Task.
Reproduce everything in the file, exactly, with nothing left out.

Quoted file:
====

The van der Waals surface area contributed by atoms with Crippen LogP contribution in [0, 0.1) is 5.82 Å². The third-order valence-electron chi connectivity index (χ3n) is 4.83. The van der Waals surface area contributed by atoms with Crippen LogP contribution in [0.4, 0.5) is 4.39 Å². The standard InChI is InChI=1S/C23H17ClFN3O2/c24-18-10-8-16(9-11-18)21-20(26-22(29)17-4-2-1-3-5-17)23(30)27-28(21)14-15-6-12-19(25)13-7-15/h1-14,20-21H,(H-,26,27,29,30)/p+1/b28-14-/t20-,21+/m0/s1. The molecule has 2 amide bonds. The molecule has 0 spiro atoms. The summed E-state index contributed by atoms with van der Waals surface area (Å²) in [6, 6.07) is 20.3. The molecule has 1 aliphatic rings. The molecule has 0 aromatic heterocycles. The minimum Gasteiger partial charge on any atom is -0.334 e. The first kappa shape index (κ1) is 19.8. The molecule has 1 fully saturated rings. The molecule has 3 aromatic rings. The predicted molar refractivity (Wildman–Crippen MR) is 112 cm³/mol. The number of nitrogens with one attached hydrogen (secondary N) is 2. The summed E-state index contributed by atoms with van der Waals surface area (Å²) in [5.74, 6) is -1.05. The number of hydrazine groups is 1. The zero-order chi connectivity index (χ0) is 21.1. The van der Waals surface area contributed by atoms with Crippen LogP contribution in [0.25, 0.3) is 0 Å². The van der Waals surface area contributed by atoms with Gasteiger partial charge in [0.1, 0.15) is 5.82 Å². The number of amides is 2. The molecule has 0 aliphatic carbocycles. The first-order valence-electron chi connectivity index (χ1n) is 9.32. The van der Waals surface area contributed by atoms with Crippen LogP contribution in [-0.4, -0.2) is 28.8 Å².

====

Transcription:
The van der Waals surface area contributed by atoms with Crippen LogP contribution in [0, 0.1) is 5.82 Å². The third-order valence-electron chi connectivity index (χ3n) is 4.83. The van der Waals surface area contributed by atoms with Crippen LogP contribution in [0.4, 0.5) is 4.39 Å². The standard InChI is InChI=1S/C23H17ClFN3O2/c24-18-10-8-16(9-11-18)21-20(26-22(29)17-4-2-1-3-5-17)23(30)27-28(21)14-15-6-12-19(25)13-7-15/h1-14,20-21H,(H-,26,27,29,30)/p+1/b28-14-/t20-,21+/m0/s1. The molecule has 2 amide bonds. The molecule has 0 spiro atoms. The summed E-state index contributed by atoms with van der Waals surface area (Å²) in [6, 6.07) is 20.3. The molecule has 1 aliphatic rings. The molecule has 0 aromatic heterocycles. The minimum Gasteiger partial charge on any atom is -0.334 e. The first kappa shape index (κ1) is 19.8. The molecule has 1 fully saturated rings. The molecule has 3 aromatic rings. The predicted molar refractivity (Wildman–Crippen MR) is 112 cm³/mol. The number of nitrogens with one attached hydrogen (secondary N) is 2. The summed E-state index contributed by atoms with van der Waals surface area (Å²) in [5.74, 6) is -1.05. The number of hydrazine groups is 1. The zero-order chi connectivity index (χ0) is 21.1. The van der Waals surface area contributed by atoms with Crippen LogP contribution in [0.25, 0.3) is 0 Å². The van der Waals surface area contributed by atoms with Gasteiger partial charge in [0.1, 0.15) is 5.82 Å². The number of amides is 2. The molecule has 0 aliphatic carbocycles. The first-order valence-electron chi connectivity index (χ1n) is 9.32. The van der Waals surface area contributed by atoms with Crippen LogP contribution in [-0.4, -0.2) is 28.8 Å².